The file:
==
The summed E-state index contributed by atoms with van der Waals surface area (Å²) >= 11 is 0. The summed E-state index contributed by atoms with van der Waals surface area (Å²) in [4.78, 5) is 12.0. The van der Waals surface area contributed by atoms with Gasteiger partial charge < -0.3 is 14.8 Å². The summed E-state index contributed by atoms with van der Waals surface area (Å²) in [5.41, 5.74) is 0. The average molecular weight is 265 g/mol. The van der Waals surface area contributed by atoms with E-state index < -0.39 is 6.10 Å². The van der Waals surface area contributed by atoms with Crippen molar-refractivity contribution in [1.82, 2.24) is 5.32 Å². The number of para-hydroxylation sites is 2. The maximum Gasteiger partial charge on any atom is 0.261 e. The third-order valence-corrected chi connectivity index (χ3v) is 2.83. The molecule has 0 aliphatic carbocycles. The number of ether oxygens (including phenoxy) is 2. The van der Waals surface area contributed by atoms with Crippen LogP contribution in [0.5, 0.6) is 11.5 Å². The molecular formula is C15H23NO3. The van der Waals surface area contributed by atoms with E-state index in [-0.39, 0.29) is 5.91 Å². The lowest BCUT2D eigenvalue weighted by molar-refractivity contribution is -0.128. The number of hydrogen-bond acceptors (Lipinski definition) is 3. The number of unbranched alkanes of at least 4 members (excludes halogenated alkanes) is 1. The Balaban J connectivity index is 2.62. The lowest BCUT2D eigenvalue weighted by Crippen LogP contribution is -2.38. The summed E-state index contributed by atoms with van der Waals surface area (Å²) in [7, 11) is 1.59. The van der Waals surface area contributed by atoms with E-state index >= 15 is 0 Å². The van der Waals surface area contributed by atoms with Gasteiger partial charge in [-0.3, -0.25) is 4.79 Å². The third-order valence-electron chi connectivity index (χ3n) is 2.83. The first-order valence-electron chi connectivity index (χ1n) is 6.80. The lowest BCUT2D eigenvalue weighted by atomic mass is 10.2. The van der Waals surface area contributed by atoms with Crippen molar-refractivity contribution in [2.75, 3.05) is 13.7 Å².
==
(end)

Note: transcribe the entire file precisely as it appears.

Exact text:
The summed E-state index contributed by atoms with van der Waals surface area (Å²) >= 11 is 0. The summed E-state index contributed by atoms with van der Waals surface area (Å²) in [4.78, 5) is 12.0. The van der Waals surface area contributed by atoms with Gasteiger partial charge < -0.3 is 14.8 Å². The summed E-state index contributed by atoms with van der Waals surface area (Å²) in [5.41, 5.74) is 0. The average molecular weight is 265 g/mol. The van der Waals surface area contributed by atoms with E-state index < -0.39 is 6.10 Å². The van der Waals surface area contributed by atoms with Crippen molar-refractivity contribution in [1.82, 2.24) is 5.32 Å². The number of para-hydroxylation sites is 2. The maximum Gasteiger partial charge on any atom is 0.261 e. The third-order valence-corrected chi connectivity index (χ3v) is 2.83. The molecule has 0 aliphatic carbocycles. The number of ether oxygens (including phenoxy) is 2. The van der Waals surface area contributed by atoms with Crippen LogP contribution in [0.5, 0.6) is 11.5 Å². The molecular formula is C15H23NO3. The van der Waals surface area contributed by atoms with E-state index in [-0.39, 0.29) is 5.91 Å². The lowest BCUT2D eigenvalue weighted by molar-refractivity contribution is -0.128. The number of hydrogen-bond acceptors (Lipinski definition) is 3. The number of unbranched alkanes of at least 4 members (excludes halogenated alkanes) is 1. The Balaban J connectivity index is 2.62. The lowest BCUT2D eigenvalue weighted by Crippen LogP contribution is -2.38. The summed E-state index contributed by atoms with van der Waals surface area (Å²) in [7, 11) is 1.59. The van der Waals surface area contributed by atoms with E-state index >= 15 is 0 Å². The van der Waals surface area contributed by atoms with Gasteiger partial charge in [-0.3, -0.25) is 4.79 Å². The third-order valence-electron chi connectivity index (χ3n) is 2.83. The first-order valence-electron chi connectivity index (χ1n) is 6.80. The lowest BCUT2D eigenvalue weighted by atomic mass is 10.2. The van der Waals surface area contributed by atoms with Crippen molar-refractivity contribution in [2.75, 3.05) is 13.7 Å².